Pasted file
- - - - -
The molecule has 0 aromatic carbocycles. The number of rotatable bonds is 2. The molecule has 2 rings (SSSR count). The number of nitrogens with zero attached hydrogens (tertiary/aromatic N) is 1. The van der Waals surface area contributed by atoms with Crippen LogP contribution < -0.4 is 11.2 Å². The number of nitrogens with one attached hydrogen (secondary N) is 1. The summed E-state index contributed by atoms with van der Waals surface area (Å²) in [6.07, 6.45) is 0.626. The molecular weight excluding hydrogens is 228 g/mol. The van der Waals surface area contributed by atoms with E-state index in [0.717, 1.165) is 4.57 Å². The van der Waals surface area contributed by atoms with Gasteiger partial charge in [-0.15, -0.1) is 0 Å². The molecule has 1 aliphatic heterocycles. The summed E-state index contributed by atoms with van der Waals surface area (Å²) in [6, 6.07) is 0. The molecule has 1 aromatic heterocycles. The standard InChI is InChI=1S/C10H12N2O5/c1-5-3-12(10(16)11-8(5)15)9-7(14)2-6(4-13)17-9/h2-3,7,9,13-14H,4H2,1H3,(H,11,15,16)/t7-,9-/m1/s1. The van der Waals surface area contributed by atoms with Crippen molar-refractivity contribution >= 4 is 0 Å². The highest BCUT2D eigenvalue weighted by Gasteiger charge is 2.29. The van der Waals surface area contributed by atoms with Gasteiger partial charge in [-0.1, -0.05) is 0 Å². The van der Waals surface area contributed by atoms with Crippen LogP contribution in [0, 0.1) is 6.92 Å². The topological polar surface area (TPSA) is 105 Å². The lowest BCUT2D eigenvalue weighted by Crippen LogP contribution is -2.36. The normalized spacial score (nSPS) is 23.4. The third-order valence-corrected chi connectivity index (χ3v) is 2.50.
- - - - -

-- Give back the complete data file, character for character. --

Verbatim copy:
The molecule has 0 aromatic carbocycles. The number of rotatable bonds is 2. The molecule has 2 rings (SSSR count). The number of nitrogens with zero attached hydrogens (tertiary/aromatic N) is 1. The van der Waals surface area contributed by atoms with Crippen LogP contribution < -0.4 is 11.2 Å². The number of nitrogens with one attached hydrogen (secondary N) is 1. The summed E-state index contributed by atoms with van der Waals surface area (Å²) in [6.07, 6.45) is 0.626. The molecular weight excluding hydrogens is 228 g/mol. The van der Waals surface area contributed by atoms with E-state index in [0.717, 1.165) is 4.57 Å². The van der Waals surface area contributed by atoms with Gasteiger partial charge in [-0.15, -0.1) is 0 Å². The molecule has 1 aliphatic heterocycles. The summed E-state index contributed by atoms with van der Waals surface area (Å²) in [6, 6.07) is 0. The molecule has 1 aromatic heterocycles. The standard InChI is InChI=1S/C10H12N2O5/c1-5-3-12(10(16)11-8(5)15)9-7(14)2-6(4-13)17-9/h2-3,7,9,13-14H,4H2,1H3,(H,11,15,16)/t7-,9-/m1/s1. The van der Waals surface area contributed by atoms with Crippen molar-refractivity contribution >= 4 is 0 Å². The highest BCUT2D eigenvalue weighted by Gasteiger charge is 2.29. The van der Waals surface area contributed by atoms with Gasteiger partial charge in [-0.1, -0.05) is 0 Å². The van der Waals surface area contributed by atoms with Crippen LogP contribution in [0, 0.1) is 6.92 Å². The topological polar surface area (TPSA) is 105 Å². The lowest BCUT2D eigenvalue weighted by Crippen LogP contribution is -2.36. The normalized spacial score (nSPS) is 23.4. The third-order valence-corrected chi connectivity index (χ3v) is 2.50.